Of Golden Dreams and Silver Linings: The two female leads of Our Mutual Friend
By Hannah P.
There is a magical quality to the works of Charles Dickens. Despite the melancholy and harsh realities of life that are found in his stories, there is an element that transcends reality and moves into the realm of fantasy. Our Mutual Friend stands above the rest for me because it was the story that convinced me of Dickens’ brilliance. The many plotlines that weave into one another, the dozens of multifaceted characters, and the sweeping setting aren’t exactly unique to the story; Dickens was famous for his complicated tales and layered characters. But there is something special about this last finished work from Dickens. This special element could be the romance that adds heart to the dark tale, the themes of rebirth and redemption, or it could be the overarching mystery of the “mutual friend.” You might get a different response from each person you ask, because Our Mutual Friend doesn’t offer easy answers.
In such a complex story there is so much that one could discuss at length. Each character could have an entire book devoted to investigating the deep recesses of their minds, and every location (such as the Thames river or the dark streets of London) could have a research paper devoted to sorting out its complexities. I am sure in the future that I will have the opportunity to write about multiple issues from multiple angles, but this time I would like to focus on the female leads of Our Mutual Friend , Bella Wilfer and Lizzie Hexam.
Bella Wilfer and Lizzie Hexam are born into two separate social spheres, but both share the ill fortune of being poor. Bella’s hope of rising above her circumstances is to marry well, something that is almost assured in the beginning of the story. As a child, she so impressed a wealthy stranger that he wrote her into his will. This man fixed it so that his son, John Harmon, would only inherit his fortune by marrying Bella. So Bella’s financial future appeared bright, despite her being promised to a man she’d never met before. Because Bella’s early desires are only for rising above poverty into riches, this prospect isn’t overly daunting. But when the young John Harmon supposedly drowns on his journey back to England after the death of his father, Bella is left to mourn the loss of her prospects.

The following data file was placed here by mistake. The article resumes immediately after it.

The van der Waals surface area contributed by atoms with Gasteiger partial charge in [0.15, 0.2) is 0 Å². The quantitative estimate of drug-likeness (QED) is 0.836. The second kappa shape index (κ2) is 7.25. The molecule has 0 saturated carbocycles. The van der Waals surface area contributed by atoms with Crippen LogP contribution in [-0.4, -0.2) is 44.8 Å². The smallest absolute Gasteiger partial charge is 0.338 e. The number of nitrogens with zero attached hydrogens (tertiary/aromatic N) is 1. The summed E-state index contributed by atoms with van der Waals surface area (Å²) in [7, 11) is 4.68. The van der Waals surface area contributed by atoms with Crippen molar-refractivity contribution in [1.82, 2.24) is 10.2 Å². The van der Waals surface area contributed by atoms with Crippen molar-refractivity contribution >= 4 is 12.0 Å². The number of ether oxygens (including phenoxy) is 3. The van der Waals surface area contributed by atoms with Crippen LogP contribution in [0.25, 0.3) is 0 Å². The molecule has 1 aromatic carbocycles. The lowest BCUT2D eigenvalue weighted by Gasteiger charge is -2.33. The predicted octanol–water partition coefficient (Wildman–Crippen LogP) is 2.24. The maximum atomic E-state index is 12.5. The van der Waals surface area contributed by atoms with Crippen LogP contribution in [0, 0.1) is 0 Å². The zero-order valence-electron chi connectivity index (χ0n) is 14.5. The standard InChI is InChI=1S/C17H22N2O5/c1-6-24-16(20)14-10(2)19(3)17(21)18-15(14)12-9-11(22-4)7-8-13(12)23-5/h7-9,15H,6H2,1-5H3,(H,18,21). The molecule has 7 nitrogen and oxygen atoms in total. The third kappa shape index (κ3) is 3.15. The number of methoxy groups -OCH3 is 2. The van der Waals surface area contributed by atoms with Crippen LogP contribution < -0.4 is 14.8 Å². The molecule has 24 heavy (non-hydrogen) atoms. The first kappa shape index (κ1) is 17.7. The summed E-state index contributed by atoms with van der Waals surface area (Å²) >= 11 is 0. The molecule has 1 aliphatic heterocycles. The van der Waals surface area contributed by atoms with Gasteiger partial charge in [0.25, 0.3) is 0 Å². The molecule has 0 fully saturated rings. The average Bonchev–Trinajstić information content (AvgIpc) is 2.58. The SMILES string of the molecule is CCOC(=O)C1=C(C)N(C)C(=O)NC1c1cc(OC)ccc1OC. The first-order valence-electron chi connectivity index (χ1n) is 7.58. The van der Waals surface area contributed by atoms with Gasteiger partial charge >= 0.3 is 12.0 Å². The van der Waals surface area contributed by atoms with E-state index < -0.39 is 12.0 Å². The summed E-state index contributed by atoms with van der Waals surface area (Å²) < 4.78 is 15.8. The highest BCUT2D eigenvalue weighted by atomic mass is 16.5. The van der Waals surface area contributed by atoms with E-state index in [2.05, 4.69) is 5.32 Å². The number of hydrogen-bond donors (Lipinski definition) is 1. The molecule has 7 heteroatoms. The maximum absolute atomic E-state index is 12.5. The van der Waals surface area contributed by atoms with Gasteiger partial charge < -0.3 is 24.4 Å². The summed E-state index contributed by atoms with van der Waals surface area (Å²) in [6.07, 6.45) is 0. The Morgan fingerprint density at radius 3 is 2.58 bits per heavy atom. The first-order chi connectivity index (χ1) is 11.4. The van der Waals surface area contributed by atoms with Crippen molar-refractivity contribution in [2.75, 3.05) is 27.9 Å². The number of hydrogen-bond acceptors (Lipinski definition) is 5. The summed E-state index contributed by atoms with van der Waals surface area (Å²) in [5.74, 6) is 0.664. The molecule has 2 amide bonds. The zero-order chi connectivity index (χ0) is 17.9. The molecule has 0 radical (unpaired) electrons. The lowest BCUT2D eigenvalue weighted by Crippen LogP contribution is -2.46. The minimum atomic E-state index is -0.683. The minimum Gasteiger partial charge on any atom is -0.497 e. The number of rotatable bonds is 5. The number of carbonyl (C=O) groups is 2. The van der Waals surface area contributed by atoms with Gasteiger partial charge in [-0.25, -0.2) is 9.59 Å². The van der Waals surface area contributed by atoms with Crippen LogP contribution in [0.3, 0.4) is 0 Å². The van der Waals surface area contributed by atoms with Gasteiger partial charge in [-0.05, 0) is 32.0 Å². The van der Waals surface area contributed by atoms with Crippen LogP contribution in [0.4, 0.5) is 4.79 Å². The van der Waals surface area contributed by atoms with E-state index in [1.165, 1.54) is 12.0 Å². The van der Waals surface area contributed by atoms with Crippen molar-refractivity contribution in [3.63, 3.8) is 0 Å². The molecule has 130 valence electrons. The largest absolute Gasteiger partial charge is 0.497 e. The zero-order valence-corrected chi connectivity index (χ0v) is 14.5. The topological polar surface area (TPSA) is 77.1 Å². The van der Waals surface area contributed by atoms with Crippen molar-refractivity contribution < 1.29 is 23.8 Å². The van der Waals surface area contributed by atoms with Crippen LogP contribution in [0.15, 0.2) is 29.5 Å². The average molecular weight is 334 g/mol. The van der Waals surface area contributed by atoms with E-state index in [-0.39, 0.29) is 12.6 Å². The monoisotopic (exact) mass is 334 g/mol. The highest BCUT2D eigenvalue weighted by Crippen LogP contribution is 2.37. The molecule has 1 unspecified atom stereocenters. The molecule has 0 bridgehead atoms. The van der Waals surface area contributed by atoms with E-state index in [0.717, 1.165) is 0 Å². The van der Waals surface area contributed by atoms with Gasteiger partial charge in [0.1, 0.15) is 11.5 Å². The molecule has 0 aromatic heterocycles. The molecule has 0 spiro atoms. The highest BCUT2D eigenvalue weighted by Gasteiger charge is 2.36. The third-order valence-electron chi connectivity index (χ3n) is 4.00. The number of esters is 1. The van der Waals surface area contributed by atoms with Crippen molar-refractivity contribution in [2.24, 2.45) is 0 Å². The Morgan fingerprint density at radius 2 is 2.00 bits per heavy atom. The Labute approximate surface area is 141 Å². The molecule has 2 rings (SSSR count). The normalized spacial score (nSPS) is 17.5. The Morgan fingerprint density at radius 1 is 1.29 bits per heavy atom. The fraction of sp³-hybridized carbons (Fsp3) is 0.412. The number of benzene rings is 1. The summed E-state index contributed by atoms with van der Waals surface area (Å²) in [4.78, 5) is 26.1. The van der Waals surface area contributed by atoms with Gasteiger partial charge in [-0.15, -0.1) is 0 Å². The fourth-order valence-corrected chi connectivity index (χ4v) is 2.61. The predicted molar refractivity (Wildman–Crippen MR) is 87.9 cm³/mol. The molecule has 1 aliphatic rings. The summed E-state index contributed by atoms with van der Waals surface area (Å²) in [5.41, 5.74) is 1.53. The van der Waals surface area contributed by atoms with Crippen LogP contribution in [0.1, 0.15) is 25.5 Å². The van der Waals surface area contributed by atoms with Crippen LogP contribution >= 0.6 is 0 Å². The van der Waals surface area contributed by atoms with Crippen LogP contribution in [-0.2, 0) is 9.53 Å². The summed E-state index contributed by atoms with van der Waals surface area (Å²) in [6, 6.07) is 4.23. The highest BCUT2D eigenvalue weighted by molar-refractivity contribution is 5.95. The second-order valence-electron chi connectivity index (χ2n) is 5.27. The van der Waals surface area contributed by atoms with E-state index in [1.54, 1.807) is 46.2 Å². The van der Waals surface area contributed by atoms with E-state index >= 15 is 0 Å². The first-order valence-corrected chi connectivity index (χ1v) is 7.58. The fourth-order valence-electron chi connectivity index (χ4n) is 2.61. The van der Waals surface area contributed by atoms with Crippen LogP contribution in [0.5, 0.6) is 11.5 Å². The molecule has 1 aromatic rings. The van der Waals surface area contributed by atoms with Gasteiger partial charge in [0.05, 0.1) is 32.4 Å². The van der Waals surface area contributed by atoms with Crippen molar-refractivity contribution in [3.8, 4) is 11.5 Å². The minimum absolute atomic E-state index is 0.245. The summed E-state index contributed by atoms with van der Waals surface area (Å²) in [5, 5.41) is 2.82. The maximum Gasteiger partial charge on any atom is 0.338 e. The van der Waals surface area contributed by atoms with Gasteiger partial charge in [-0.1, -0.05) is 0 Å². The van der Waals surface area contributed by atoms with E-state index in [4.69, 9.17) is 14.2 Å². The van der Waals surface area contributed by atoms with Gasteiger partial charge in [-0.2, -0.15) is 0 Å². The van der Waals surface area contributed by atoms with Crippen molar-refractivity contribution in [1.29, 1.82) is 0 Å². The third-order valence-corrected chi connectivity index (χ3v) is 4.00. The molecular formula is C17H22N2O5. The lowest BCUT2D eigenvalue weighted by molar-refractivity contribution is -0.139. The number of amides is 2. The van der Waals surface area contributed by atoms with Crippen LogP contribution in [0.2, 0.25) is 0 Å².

In contrast to Miss Wilfer, Lizzie Hexam’s hope of rising above her circumstances is instead through her own initiative and hard work. Her spirit and kindness earn her a place in the hearts of those she meets, and that helps her go a long way. She selflessly provides for her brother’s education and supports her father, despite the fact that both men don’t fully appreciate her efforts. When tragedy strikes and Lizzie’s father dies, she moves on and makes a better life for herself by assisting a dressmaker named Jenny Wren. However, the attentions of two different men, one a high-class barrister named Eugene Wrayburn, and the other a respectable schoolteacher named Bradley Headstone, alter her life when both become infatuated with her. The ensuing rivalry between the two men in this love triangle becomes darker and more twisted until attempted murder results.